American Buffalo Products

The Creation of a New Business & a New Industry
By Ruth Huffman Smoke Signals, February 1998

I bought a knitting machine knowing almost nothing about knitting, and I joined a knitting club. Thus began an adventure that I never dreamed in my wildest imagination would go in the direction that it has.

I have always had an affinity for natural fibers because they are cool in the summer and warm in the winter. Also, in my opinion, they have a rich look about them that synthetic's just don't have. As I searched for the fibers I wanted to knit with, I found that I was surrounded by some of the finest natural fibers in the world right here in Texas.

As I worked with these natural fibers, I quickly began producing the most elegant garments from these natural fibers. I have a natural ability to produce garments without patterns and have been sewing my own clothes since the fifth grade. What I have been doing with fabrics all of my life, I was now doing with knits with the help of my knitting club. The elegant and classical look is the trade mark of my garments, but these natural fibers produce a look and feel that exceed anything that I have imagined before I began.

Needing to work , I began to think of having a custom made to order knitting business. In the summer of 1993 I walked into a new organic cotton T-shirt shop wearing my first Fox Fibre cotton suit. The owner was very impressed with the garment and told me about he new organization called Naturally Texas.
That year I decided to start my custom made-to-order knitting business using natural fibers. I entered two garments into the first Naturally Texas Fashion Show held in Dallas. As result of the show, my company was written up in Women's Wear Daily as one of the designers who won applause at the show.

Through my knitting club, there were discussions on how hand spinners have made all kinds of fibers to knit with. Janice Elliot, who did beautiful work for a sweater company and who later designed the white buffalo on the buffalo poncho, mentioned the possibility of spinning buffalo hair. I began to read about the growing buffalo herds, I followed up on the idea of spinning buffalo hair with about a year of research.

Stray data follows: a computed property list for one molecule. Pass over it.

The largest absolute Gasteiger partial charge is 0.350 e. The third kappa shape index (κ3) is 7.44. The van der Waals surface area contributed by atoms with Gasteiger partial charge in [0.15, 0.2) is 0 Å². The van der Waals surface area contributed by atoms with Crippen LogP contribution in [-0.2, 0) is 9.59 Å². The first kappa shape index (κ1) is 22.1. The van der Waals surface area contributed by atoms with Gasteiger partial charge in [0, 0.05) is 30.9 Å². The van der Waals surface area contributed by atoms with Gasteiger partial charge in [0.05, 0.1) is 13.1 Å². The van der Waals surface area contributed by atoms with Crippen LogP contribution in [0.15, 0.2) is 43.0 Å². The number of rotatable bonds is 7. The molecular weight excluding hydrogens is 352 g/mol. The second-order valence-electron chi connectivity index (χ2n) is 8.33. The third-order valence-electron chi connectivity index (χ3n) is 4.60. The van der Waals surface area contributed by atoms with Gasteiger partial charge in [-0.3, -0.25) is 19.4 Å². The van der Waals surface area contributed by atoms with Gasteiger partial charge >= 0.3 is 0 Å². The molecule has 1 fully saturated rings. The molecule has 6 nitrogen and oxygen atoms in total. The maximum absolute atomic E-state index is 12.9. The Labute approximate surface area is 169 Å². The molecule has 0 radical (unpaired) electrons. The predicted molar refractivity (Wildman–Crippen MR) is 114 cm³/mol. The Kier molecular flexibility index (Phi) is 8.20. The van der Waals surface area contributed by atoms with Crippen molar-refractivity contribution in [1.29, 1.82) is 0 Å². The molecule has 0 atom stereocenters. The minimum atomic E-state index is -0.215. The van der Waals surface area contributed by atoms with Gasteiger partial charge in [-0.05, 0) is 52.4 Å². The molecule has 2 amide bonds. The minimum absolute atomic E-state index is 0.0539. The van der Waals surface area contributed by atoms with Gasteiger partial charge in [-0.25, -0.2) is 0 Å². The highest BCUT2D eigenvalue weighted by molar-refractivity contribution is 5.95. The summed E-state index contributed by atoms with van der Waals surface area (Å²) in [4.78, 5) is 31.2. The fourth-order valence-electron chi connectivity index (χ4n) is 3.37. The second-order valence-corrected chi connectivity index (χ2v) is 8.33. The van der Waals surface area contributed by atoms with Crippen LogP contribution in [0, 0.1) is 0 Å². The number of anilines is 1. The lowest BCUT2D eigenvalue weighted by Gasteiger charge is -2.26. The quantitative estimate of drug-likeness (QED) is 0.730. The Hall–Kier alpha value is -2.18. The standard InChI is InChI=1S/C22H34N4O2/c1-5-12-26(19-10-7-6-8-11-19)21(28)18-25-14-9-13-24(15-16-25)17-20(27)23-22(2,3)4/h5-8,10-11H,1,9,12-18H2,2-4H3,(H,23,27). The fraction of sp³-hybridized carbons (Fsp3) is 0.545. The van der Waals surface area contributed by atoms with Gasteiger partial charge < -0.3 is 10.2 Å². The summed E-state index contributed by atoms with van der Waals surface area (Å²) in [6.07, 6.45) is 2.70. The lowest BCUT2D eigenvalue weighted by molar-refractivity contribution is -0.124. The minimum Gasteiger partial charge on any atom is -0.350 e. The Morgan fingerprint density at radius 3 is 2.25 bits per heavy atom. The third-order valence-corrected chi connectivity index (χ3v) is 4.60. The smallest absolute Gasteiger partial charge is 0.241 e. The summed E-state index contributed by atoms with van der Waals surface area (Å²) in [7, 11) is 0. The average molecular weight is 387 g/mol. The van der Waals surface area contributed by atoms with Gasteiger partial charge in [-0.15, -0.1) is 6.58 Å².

The bison adventure has been a very exciting one. The more I learned about this animal and its by-products, which can be some of the softest and most exotic items found anywhere on earth, the more I grew to love the bison and realize what a magnificent American classic we have. I should also add, in a age where people are watching how much fat they eat, the bison provides some of the purest, leanest and most healthy meat anywhere.
During the s research, I discovered the National Bison Association and Canadian Bison Association who introduced me to a number of key people and sent mo on my way. Through them I found a man in Colorado who had been collecting buffalo hair for three years. I called the in Colorado and bought all of hi s 1,000 pounds of buffalo hair. I flew to Colorado, bought and packed up the hair and sent it to a mill to be cleaned. Since then there is a new industry forming to produce shaved bison hair. Before, the buffalo industry was burning the hair off the hides when they wanted only the hides.

The process of producing a yarn out of this hair was another adventure. I had to produce a certain kind of yarn in order to do what I wanted. It took months to find a mill to do what I wanted. When I found a mill and they discovered that they were successful in producing this first time yarn, I was told that cheers from the people who were working in the mill and those touring the mill could be heard for blocks away over the success of the new exotic buffalo yarn.

This exotic Buffalo fiber comes from the soft downy fleece that grows underneath the long coarse hair of the buffalo and is the natural brown color of the bison. It is the first time ever that 100% Buffalo down has been commercially produced into fine and elegant knit wear.
I unveiled these New Buffalo Knits in Dallas to a crowd of 300 people. There was a great enthusiasm over this product. As a result of the fashion show, an article on this new product appeared in the 1996 March issue of Women's Wear Daily. Now, plans are being made introduce bison product on the New York Market for the first time. Also, the high end South American market is presently looking with much interest. The first products produced were soft mufflers for around the neck an throws for the couch. Now capes, ponchos, coats, hats and mittens are being produced with some custom made to order ensembles. The bison down feels similar to cashmere, but it is thicker, fluffier and according to the spinner stronger than cashmere. Also, the bison hair does not have lanolin in it, therefore moths should not bother it. As the bison gave the Indians their livelihood long ago, they are giving to us today a one of a kind product that I feel the whole world will seek after in the future. LONG LIVE OUR AMERICAN CLASSIC, THE AMERICAN BUFFALO.

  The Spirit of America